Software Minimalism

Having been in tech journalism for some time now, I’ll admit that even I am getting desensitized to the incessant releases of security bugs, malware, virus’, etc., that appear by the day, if not the hour.

One day such-and-such software is the best thing going as far as privacy and security, and then five minutes later it has the biggest security hole ever in tech history (or so the claims often go in the mainstream news).

Honestly, it can be tough some times for me to confidently recommend apps and software on my various blogs (, or the ZOG Blog that you’re reading now) and on my own science and tech podcast–Sovryn Tech. News changes by the second, and something I emphatically endorse in the past that suddenly becomes a security and privacy issue can–frankly–make me look like a fool at times.

In the past year or so, in order to “combat” this state of affairs, I’ve come to one possible solution to this issue. I call it (and I’m sure I’m not the first one) “software minimalism”. The idea is simple: use as little software as possible for what you need to do with your various devices, from your PC to your mobile device.

The idea behind this is to have as few security holes as possible, and the less software you use, the less holes you have (of course, I do admit that one of your few software options of choice could have a significant bug, and no lesser amount of software use can account for that, I realize).

While you don’t want to fall into using the “tyranny of the default” (using software or options that are put upon you that wasn’t your choice), one of the easiest ways to achieve software minimalism is to use the software (web browsers, etc.) that automatically comes with the device. Again, certainly this could having you using some very disconcerting software (like anything made by Alphabet/Google)–and I’m not saying to do that–but I am saying to at least uninstall that software once you have your software of choice installed.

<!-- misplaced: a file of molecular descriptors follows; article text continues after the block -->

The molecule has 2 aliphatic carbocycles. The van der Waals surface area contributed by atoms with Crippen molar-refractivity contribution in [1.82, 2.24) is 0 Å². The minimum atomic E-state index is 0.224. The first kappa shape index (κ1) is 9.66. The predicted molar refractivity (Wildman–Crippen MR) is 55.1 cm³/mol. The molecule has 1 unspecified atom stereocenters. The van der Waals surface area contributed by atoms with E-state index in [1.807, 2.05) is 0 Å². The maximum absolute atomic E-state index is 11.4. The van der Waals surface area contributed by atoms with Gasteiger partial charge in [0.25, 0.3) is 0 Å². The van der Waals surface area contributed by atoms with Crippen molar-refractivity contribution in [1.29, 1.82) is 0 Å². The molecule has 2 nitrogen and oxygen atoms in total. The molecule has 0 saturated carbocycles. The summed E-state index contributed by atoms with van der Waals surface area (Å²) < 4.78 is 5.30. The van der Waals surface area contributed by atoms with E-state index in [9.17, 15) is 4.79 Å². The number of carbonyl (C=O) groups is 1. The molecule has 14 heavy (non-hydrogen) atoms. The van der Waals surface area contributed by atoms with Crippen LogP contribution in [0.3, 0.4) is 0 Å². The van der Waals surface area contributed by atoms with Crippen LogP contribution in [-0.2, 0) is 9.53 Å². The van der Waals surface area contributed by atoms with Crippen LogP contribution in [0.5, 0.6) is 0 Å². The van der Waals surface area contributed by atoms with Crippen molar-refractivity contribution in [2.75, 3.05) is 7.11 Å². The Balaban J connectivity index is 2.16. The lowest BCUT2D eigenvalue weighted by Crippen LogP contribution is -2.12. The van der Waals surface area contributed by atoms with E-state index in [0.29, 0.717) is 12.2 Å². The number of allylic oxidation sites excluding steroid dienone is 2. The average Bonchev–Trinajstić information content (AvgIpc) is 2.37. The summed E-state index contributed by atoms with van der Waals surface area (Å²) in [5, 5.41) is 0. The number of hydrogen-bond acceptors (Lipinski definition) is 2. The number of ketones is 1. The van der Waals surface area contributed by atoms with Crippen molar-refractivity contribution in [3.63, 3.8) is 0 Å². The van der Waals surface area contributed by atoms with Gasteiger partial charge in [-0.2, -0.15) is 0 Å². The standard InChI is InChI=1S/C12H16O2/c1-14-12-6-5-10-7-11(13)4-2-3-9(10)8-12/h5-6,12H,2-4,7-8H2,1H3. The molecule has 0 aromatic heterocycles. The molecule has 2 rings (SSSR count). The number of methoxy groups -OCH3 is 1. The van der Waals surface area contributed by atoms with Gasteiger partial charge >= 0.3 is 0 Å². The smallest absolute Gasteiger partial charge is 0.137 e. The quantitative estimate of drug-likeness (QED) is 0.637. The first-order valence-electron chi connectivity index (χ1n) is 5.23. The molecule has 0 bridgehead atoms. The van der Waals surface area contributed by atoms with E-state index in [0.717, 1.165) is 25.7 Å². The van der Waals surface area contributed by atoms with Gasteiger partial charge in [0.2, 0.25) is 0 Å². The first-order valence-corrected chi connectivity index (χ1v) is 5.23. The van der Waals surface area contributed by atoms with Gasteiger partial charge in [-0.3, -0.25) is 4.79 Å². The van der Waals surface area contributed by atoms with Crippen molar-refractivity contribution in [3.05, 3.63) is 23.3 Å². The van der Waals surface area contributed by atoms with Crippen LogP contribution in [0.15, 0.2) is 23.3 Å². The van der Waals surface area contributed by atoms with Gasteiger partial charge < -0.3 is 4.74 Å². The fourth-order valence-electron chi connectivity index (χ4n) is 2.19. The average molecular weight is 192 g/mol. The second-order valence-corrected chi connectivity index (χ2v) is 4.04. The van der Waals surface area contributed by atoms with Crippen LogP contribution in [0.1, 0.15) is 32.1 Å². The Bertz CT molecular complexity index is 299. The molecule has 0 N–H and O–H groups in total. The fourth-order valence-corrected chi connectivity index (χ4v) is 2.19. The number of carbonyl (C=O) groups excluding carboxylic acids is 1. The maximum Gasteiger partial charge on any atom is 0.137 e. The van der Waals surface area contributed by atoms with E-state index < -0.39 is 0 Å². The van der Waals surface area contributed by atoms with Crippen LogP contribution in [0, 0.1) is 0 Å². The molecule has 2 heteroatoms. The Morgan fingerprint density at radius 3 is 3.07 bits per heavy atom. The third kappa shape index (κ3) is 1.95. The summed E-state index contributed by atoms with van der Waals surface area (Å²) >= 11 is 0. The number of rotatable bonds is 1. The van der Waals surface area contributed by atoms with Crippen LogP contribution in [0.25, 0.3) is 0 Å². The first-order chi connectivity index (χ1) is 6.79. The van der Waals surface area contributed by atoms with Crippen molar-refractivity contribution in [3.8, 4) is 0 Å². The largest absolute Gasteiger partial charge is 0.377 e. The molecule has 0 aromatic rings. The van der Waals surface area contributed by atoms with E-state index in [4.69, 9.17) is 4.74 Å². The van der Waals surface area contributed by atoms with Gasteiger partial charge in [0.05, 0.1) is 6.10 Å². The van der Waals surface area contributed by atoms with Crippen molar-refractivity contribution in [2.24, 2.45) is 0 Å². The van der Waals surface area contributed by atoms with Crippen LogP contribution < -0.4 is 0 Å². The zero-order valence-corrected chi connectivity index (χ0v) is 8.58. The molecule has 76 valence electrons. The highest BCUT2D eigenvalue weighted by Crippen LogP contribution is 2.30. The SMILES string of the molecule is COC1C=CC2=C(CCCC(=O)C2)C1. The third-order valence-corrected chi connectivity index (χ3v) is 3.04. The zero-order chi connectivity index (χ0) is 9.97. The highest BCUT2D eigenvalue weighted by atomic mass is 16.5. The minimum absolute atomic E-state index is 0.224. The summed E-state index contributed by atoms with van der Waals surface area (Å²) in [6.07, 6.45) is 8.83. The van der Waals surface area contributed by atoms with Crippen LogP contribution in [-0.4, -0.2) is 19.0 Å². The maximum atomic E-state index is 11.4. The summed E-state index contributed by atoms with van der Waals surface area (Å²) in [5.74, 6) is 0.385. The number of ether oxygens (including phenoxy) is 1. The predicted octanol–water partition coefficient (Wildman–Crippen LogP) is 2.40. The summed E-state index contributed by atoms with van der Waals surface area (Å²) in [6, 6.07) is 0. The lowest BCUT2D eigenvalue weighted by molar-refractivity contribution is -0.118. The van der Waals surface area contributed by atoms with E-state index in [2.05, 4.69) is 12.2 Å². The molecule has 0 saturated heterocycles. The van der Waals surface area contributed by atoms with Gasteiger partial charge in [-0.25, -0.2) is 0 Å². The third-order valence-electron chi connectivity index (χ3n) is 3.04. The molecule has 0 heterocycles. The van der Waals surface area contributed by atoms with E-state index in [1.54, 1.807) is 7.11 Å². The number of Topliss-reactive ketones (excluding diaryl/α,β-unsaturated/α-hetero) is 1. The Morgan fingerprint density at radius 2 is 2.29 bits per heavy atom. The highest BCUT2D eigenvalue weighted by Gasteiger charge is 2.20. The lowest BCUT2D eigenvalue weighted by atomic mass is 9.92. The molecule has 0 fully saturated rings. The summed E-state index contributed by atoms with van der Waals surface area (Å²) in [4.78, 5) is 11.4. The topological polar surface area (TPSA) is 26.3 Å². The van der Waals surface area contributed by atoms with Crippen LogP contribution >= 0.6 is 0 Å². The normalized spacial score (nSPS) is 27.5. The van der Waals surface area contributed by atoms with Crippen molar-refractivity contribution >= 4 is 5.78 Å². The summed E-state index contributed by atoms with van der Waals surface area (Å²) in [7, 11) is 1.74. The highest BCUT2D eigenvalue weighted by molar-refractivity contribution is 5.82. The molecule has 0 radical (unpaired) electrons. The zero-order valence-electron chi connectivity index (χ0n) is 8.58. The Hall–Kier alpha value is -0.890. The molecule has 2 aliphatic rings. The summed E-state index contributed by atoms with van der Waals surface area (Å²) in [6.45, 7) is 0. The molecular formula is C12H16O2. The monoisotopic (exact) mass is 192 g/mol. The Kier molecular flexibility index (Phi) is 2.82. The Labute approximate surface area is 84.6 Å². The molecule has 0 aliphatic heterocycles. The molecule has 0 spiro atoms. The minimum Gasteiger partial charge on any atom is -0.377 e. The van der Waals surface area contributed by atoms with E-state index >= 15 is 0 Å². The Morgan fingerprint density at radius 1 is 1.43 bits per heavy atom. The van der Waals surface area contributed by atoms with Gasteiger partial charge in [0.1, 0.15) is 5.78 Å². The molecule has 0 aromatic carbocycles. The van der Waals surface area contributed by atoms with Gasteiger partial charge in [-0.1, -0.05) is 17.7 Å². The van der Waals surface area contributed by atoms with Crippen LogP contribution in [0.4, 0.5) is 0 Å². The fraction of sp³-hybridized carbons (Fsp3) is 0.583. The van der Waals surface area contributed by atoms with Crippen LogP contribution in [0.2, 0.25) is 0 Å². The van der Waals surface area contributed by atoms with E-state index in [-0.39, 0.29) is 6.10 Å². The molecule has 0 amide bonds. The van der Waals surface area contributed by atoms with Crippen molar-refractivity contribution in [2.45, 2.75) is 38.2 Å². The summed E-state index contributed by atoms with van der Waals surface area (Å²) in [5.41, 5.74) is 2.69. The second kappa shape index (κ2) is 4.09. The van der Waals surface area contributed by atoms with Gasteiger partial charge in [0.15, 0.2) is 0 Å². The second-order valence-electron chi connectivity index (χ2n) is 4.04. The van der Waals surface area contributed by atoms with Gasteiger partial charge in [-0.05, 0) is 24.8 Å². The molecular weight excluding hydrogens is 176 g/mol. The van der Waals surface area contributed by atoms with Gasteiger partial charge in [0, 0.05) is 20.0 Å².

This also applies to web browsers and their add-ons and extensions. While companies like Mozilla and Alphabet are constantly trying to keep these as secure as possible, there is certainly plenty of concern to be had with them once they’re installed in your browser (consider how Pocket recently had the bug of allowing root access of your computer through the Firefox extension, and that is a pre-installed add-on, at that).

One could equally apply software minimalism to website and service accounts. The more accounts you have with more websites and online services, the more chances your data has of being leaked or stolen.

Another recent development is in the area of security software like antivirus software. The rate at which operating systems like Windows 10 and others are integrating with online services (consider Windows 10 and its attachment to Microsoft’s OneDrive)–along with many other pieces of software being built in-house–I feel that it is increasingly behooving the operating system developers to handle the security end of things. Let Apple worry about OSX. Let Canonical handle Ubuntu. And let Microsoft handle Windows 10. No other company can know the various operating systems as well as their creators–especially at the rate at which the OS’s update–so now I’m of the opinion to leave security to those companies. Don’t bother with third party.

Again, it’s all a very simple concept. Only install and use what you really need and want. Keep it simple and keep it clean. It’s less of a headache overall, it will give you better battery life if you’re using a laptop or mobile device, greater security, and who knows, maybe you’ll even get a lot more stuff done without all the distractions?

Give software minimalism a try.

Carpe lucem!